Montford Point Marine Rev. Archibald Mosley is remembered as hero, role model, friend

Montford Point Marine Archibald Mosley, Jr. sits for a portrait in Washington, D.C., June 27, 2012.


By MARILYN HALSTEAD | The Southern Illinoisan, Ill. | Published: August 14, 2020

CARBONDALE, Ill. (Tribune News Service) — The Rev. Dr. Archibald Mosley is being remembered as a mentor and hero. Mosley, a Carbondale native, died at Aug. 6 at age 95 in Nashville, Tenn.

Mosley was born in Carbondale and attended Attucks High School, where his obituary says he excelled in academics and athletics.

Soon after President Franklin Roosevelt issued an executive order allowing Black Americans to join the Marine Corps in 1941, 18-year-old Mosley enlisted. He was one of the first Black Marines.

During Veterans Honor Fight of Southern Illinois’ inaugural trip to Washington, D.C., Mosley described his service as “a corporal serving in a Marine Corps amphibious unit.” His hat, which read “Montford Point Marine,” and his stories that day told more about his remarkable service.

Mosley was sent to Camp Montford Point, a segregated Marine camp adjacent to Camp Lejeune in North Carolina. It lacked the comforts afforded to white Marines, such as hot water and adequate heat.

He served as a weapons instructor before deploying to Guam and Iwo Jima, where he delivered ammunition to the front lines. In 1945, Mosley deployed to Nagasaki, Japan, where the Montford Point Marines were assigned to clean up after the atomic bomb was dropped.

Mosley received numerous medals for his service, delivered decades after he was honorably discharged in 1946. In 2012, the Montford Point Marines were awarded the Congressional Gold Medal, the highest civilian award presented by Congress, in a ceremony Mosley attended at the U.S. Capitol.

Mosley’s experience as one of the first Black Marines marked the beginning of decades of service and many accomplishments. He attended Southern Illinois University and later entered Payne Theological Seminary at Wilberforce University to become a Methodist minister. He earned five post-graduate degrees, including a Ph.D. in communications from Wayne State University.

Mosley taught for more than a decade in Illinois public schools and served as a pastor much longer. In 1966, he moved his family to Michigan, were he also served as a professor and dean at Shaw College of Detroit from 1969 to 1974 and pastored churches in Lansing, Detroit, and Pontiac.

As Mosley’s daughters grew older, the family relocated to Michigan in 1966. Mosley became He also served as pastor of Trinity AME Church in Lansing, St. John AME Church in Detroit and eventually Newman AME Church in Pontiac. Mosley was communications coordinator for the city of Pontiac until he retired in 1992.

Longtime friend James McKinley, of Carbondale, described Mosley, who was about eight years older, as a friend, role model and mentor — someone he wanted to be like. He said Mosley’s leadership skills were evident as a youth.

“He always was the boss. He told us what to do, when to do it and how to do it. He wasn’t mean about it. He wanted us to know how to do things better,” McKinley said.

McKinley added that he always wanted to be like Mosley, not following his occupation, but his character. “I wanted to be the kind of person he was,” McKinley said.

Mosley married McKinley and his wife. “He told us we were not playing games. If he married us, we were going to stay married,” McKinley said.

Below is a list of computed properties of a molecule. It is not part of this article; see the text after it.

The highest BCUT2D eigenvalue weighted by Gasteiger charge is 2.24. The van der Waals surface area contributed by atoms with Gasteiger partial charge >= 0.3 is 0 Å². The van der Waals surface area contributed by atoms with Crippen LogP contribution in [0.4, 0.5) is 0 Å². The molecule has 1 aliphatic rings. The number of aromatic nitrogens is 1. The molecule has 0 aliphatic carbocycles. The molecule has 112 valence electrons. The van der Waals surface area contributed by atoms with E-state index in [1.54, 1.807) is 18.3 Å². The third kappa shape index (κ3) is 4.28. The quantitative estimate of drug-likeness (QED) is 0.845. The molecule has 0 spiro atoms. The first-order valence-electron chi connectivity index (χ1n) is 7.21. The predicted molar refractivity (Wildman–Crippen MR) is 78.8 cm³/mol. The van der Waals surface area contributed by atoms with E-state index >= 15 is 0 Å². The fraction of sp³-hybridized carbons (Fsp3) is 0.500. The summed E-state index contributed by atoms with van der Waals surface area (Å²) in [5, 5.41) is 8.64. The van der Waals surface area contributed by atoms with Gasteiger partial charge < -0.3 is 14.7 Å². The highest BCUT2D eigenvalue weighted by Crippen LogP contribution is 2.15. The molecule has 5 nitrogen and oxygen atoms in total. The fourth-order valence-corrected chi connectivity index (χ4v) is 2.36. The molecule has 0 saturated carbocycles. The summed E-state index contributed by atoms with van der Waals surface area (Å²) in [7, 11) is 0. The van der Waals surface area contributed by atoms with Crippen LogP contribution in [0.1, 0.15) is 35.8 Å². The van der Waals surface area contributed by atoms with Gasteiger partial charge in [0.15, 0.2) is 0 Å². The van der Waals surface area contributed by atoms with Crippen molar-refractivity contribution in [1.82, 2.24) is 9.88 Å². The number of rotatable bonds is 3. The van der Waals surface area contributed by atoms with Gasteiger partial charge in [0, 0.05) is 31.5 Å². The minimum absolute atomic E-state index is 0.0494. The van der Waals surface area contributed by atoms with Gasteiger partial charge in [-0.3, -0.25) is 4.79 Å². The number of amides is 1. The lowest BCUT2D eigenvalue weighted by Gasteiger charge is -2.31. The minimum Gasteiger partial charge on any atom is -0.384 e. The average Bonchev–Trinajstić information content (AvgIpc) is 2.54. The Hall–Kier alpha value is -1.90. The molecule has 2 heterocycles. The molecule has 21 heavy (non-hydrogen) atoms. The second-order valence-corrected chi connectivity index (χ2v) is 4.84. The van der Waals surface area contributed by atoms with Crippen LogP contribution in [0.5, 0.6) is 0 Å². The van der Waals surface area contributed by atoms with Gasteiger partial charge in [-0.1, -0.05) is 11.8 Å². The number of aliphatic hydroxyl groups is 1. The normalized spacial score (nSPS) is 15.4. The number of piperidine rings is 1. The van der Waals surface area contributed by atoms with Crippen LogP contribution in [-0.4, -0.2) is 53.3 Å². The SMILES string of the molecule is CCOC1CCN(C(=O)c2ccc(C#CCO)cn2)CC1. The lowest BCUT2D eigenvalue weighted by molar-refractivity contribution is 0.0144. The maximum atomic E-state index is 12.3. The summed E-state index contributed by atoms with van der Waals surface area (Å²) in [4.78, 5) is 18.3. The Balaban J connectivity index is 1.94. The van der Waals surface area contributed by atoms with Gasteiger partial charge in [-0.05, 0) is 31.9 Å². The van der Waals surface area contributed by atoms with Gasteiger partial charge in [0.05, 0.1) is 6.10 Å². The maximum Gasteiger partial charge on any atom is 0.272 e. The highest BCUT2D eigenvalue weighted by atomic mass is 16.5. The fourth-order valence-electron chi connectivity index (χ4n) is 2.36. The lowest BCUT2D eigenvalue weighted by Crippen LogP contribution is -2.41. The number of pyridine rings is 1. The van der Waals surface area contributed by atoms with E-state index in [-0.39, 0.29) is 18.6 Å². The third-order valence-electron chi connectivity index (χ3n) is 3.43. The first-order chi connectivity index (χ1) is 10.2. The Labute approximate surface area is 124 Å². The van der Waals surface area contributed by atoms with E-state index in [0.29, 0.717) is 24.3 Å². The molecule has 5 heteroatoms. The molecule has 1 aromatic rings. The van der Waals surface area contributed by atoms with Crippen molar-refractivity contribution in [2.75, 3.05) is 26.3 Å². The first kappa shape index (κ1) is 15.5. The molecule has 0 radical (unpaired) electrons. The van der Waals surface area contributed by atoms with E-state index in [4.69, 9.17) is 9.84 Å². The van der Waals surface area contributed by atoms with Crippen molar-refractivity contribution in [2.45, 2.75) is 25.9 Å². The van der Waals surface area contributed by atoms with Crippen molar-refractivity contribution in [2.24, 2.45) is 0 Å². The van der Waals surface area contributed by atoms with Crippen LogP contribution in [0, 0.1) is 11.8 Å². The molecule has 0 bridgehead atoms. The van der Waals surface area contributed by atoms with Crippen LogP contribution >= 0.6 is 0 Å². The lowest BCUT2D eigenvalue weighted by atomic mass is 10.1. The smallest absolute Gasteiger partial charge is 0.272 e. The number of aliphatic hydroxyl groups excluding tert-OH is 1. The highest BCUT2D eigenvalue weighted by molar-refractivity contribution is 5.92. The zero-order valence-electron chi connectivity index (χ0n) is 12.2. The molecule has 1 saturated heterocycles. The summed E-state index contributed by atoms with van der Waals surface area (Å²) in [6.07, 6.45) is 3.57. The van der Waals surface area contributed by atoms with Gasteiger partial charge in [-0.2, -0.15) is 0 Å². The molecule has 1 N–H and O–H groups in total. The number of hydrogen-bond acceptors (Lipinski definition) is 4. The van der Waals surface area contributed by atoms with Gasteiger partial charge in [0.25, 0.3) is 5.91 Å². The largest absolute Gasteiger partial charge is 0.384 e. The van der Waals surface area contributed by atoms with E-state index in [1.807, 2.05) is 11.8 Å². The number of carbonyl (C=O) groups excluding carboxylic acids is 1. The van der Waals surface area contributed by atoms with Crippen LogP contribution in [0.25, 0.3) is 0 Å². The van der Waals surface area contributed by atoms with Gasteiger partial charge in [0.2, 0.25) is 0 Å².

Elizabeth Lewin, the oldest of Mosley’s four daughters, said her father always let them know he loved the Lord first and then his family.

She was given the position as “assistant” on whatever her father was doing. When Mosley was preaching on a circuit, Lewin learned to drive. He fell asleep on the way home one Sunday. He enlisted his assistant to help drive home. Lewin thinks she was 13.

She doesn’t remember her father spanking her or her sisters. "He would sit us down on the couch and a lecture, more of a sermon. He let us know what we did reflected on him,” Lewin said.

Lewin said each of his children took a slice of what he did with them into adulthood and their careers. She was a teacher and administrator. They also learned to serve others.

“We had to give back. Whatever the Lord afforded you, you have to share,” she said.

Mosley was known for his ability to spin a tale and could captivate an audience with his story-telling ability. However, McKinley had a story to share.

His family and two others from Carbondale were living in Chicago after graduating from SIU. They decided to surprise Mosley one Sunday by attending his church service in Lansing. They left Chicago in time for church, not realizing Lansing was in the Eastern time zone. They arrived at the church at the end of the service as Mosley asked those who needed prayer or to dedicate their lives to the front of the church.

McKinley said the three friends, their wives and children just proceeded down the aisle to the front of the church. He laughed, saying it extended the church service because Mosley had to tell the congregation about the visitors, then sing for them.

“It was important for us to be there,” McKinley said. “We always talked about it and laughed.”

Visitation for the Rev. Mosley will be from 10 a.m. to noon Saturday in New Zion Baptist Church in Carbondale, followed by private funeral services. Due to COVID-19 restrictions, masks and physical distancing are required. Burial will be in Oakland Cemetery in Carbondale.


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Rev. Dr. Archibald Mosley, as a U.S. Marine in the 1940s.